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Myrtle Beach congressman urges SC governor to add I-73 money to Florence aid

Drone video of workers attempting to shore up Highway 501 at Conway, South Carolina

Efforts are being made to prevent Highway 501 in Conway from flooding over. Myrtle Beach would be cut off if the area floods, but Conway residents are worried the project will cause water to back up and further flood areas around town.
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Efforts are being made to prevent Highway 501 in Conway from flooding over. Myrtle Beach would be cut off if the area floods, but Conway residents are worried the project will cause water to back up and further flood areas around town.

As floodwaters threaten to cut off the Grand Strand, a S.C. congressman is pushing for federal money to build Interstate 73.

U.S. Rep. Tom Rice, R-Myrtle Beach, wrote Tuesday to S.C. Gov. Henry McMaster urging him to amend his request for federal aid for recovery from Hurricane Florence to include money for I-73, which could serve as evacuation route.

“While South Carolina has made improvements to hurricane evacuation planning, our inadequate and outdated infrastructure exacerbates the safety risks and economic impacts of a natural disaster in the Grand Strand,” Rice said in a statement. “Insufficient roadways have put 250,000 of my constituents at risk of having absolutely no lifeline to the rest of state for up to two weeks, with limited access to food, water, medical supplies and other necessities. ... (F)unding an adequate evacuation route for the Grand Strand needs to be a top priority.”

McMaster formally requested $1.2 billion in aid from the federal government Thursday as the state deals with continued flooding from Florence, including $18 million from the Federal Highway Administration.

And, Friday, the state was approved, at McMaster’s request, for $8 million in Federal Highway Administration “quick release” money. That money will allow the Transportation Department to accelerate repair work on damaged roads, according to S.C. Transportation Department head Christy Hall.

“The governor has always been supportive of the I-73 project and agrees with Congressman Rice that Hurricane Florence has highlighted the need to complete it,” McMaster spokesman Brian Symmes wrote in an email. “(B)ut, at this time, we are unaware of any avenue through which the governor can request disaster relief funds for new construction projects.”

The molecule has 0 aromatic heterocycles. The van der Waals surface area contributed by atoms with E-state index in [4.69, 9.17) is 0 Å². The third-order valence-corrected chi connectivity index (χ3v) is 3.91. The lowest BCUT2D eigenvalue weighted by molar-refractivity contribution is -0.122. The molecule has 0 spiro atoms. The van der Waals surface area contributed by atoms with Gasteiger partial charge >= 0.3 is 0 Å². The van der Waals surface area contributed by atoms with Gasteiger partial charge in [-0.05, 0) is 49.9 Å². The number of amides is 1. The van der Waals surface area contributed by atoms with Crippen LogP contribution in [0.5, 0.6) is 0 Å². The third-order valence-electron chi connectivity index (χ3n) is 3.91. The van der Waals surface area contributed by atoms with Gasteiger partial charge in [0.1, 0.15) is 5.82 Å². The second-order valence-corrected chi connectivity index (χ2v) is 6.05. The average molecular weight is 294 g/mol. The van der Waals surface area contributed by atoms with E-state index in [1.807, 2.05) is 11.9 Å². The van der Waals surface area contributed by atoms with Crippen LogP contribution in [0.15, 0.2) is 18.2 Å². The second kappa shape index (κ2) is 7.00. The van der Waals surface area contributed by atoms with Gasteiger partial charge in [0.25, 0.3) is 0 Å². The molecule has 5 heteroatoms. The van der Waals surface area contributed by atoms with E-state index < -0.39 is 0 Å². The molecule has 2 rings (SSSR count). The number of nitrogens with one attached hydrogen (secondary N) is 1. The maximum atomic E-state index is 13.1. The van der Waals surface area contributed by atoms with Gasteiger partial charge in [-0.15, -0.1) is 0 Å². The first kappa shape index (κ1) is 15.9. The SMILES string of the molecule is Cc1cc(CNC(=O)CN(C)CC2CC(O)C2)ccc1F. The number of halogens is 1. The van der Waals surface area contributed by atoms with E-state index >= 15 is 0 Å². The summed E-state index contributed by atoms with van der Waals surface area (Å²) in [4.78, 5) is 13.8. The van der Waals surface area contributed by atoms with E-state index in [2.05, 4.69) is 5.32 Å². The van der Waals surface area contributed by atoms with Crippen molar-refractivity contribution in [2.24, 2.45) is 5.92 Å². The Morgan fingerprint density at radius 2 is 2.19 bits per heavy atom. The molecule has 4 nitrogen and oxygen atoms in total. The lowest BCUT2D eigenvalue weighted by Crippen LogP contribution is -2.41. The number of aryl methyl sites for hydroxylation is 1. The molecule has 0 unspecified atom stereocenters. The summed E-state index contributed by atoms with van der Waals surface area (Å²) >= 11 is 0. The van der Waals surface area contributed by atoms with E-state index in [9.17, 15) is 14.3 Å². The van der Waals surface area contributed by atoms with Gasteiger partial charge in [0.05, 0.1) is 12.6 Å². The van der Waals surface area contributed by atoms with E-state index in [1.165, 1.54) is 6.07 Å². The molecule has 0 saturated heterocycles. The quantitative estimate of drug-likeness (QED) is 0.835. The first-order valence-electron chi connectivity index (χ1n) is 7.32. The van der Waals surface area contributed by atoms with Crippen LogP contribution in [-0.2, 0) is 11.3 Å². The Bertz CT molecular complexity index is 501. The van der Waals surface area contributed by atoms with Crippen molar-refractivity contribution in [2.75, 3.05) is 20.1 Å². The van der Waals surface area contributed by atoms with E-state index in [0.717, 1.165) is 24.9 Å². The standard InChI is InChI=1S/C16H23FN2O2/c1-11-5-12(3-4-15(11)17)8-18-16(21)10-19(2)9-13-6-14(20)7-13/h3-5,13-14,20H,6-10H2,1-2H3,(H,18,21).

Rice has struggled to find the $2 billion needed to build 75 miles of interstate from the North Carolina border to South Carolina’s tourist hub of Myrtle Beach, a decades-in-the-making project.

The primary evacuation route for the Grand Strand is the four-lane 501 highway, followed by S.C. 9, parts of which have been closed due to flooding. Tuesday, floodwaters threatened to close U.S. 501 and U.S. 17 — the only remaining lifelines in and out of Horry and Georgetown counties.

While lane reversals on 501 reduced evacuation times, a quicker, more efficient route is needed, Rice wrote.

“South Carolinians lost their lives trying to evacuate on inadequate roads,” Rice wrote. “Imagine the consequences if Florence had come ashore as a Category 4 storm as predicted and all of our roads were now closed. We can no longer ignore the danger.”

Meanwhile, U.S. Rep. Jim Clyburn, D-Columbia, tweeted Tuesday that he expected the U.S. House to pass a $1.6 billion disaster recovery bill Wednesday to help the Carolinas rebuild from Hurricane Florence.

State Rep. James Smith of Columbia, the Democratic candidate for governor, last week used washed out roads, caused by Florence’s widespread flooding, to take a swipe at McMaster over infrastructure funding.

Campaign spokesman Brad Warthen said Tuesday that Smith is a proponent of the I-73 project.

“And while he sees that as a priority, he sees fixing our existing infrastructure as an even greater priority,” Warthen said.

Tom Barton: 803-771-8304, @tjbarton83
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